JOIN HTI

HTI Website

perspectivasonline.com Perspectivas is a peer-reviewed, bilingual journal, of the Hispanic Theological Initiative. It is a vehicle that reaches a broad audience, including faculty and students, as well as a growing number of churches and other community organizations across the United States, Puerto Rico, and Canada. In 2016, Perspectivas moved to its new home at perspectivasonline.com as an online journal.

HTI offers academic institutions, students, and pastors a comprehensive website, htiprogram.org, featuring information on each of our 24 member institutions, including:

HTI continues to grow a vibrant community of Latina/o scholars. This year we have 44 students from 22 member schools. We are grateful for all of our partners, and invite you to become one of them.

Become a Member School

n Financial information and resources

If you are part of a PhD-granting institution and would like to become a member of HTI, contact Joanne Rodríguez, HTI excecutive director, by phone at 609.252.1736 or by email at joanne.rodriguez@ptsem.edu.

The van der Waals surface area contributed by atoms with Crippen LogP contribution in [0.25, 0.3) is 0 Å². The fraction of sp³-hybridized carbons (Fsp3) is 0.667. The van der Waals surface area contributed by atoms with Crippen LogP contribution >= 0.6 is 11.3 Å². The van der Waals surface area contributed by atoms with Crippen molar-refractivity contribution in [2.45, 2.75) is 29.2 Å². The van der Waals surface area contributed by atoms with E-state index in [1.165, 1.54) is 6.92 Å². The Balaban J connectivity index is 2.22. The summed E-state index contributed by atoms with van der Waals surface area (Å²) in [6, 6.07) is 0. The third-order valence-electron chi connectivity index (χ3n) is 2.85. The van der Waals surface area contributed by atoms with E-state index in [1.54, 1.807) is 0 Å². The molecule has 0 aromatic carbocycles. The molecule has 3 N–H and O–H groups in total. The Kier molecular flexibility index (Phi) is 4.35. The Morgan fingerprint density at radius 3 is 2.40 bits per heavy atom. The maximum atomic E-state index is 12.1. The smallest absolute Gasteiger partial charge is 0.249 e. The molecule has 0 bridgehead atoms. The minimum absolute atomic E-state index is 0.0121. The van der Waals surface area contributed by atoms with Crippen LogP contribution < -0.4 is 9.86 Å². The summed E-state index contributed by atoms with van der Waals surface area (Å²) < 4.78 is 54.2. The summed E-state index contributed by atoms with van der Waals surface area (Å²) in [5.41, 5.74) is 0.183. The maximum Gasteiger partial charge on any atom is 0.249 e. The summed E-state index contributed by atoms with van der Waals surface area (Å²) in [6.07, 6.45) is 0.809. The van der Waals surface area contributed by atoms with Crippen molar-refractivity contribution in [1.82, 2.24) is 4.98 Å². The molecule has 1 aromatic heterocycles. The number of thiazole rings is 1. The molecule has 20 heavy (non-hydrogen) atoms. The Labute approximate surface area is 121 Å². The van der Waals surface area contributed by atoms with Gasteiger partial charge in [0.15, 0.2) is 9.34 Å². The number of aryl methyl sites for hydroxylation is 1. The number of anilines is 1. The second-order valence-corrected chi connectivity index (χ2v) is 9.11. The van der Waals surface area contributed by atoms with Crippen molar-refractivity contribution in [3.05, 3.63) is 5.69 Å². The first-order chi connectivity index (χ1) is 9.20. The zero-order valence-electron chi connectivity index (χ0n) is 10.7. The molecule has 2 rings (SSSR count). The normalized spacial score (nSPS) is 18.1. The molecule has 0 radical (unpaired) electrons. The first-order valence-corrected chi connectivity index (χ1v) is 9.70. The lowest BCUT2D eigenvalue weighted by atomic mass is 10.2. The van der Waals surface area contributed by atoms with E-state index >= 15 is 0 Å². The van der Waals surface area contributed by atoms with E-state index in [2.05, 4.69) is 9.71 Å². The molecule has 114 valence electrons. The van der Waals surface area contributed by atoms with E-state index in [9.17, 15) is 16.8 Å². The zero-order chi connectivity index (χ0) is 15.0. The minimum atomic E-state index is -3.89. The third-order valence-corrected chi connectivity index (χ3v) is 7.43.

n Hispanic/Latina/o faculty

Become an HTI Scholar

Individuals who are interested in submitting their works are encouraged to visit perspectivasonline.com/submissions and read the submission guidelines and deadline information.

n Hispanic centers and programs

The admission process is determined by each member institution of HTI. Latina/o students who seek to be HTI scholars must first be accepted to an HTI member institution’s PhD, ThD, or EdD program in religion or theology.

Journeys

n HTI graduates’ profiles

HTI’s online quarterly newsletter Journeys has a readership of more than 1,800 individuals across the country and abroad. The newsletter features updates on HTI community members, announcements of new publications, employment opportunities, and information about academic and church events.

n Bibliography for Latin American Religious Study (BLARS)

n Library resources

n Current and past issues of the online quarterly newsletter, Journeys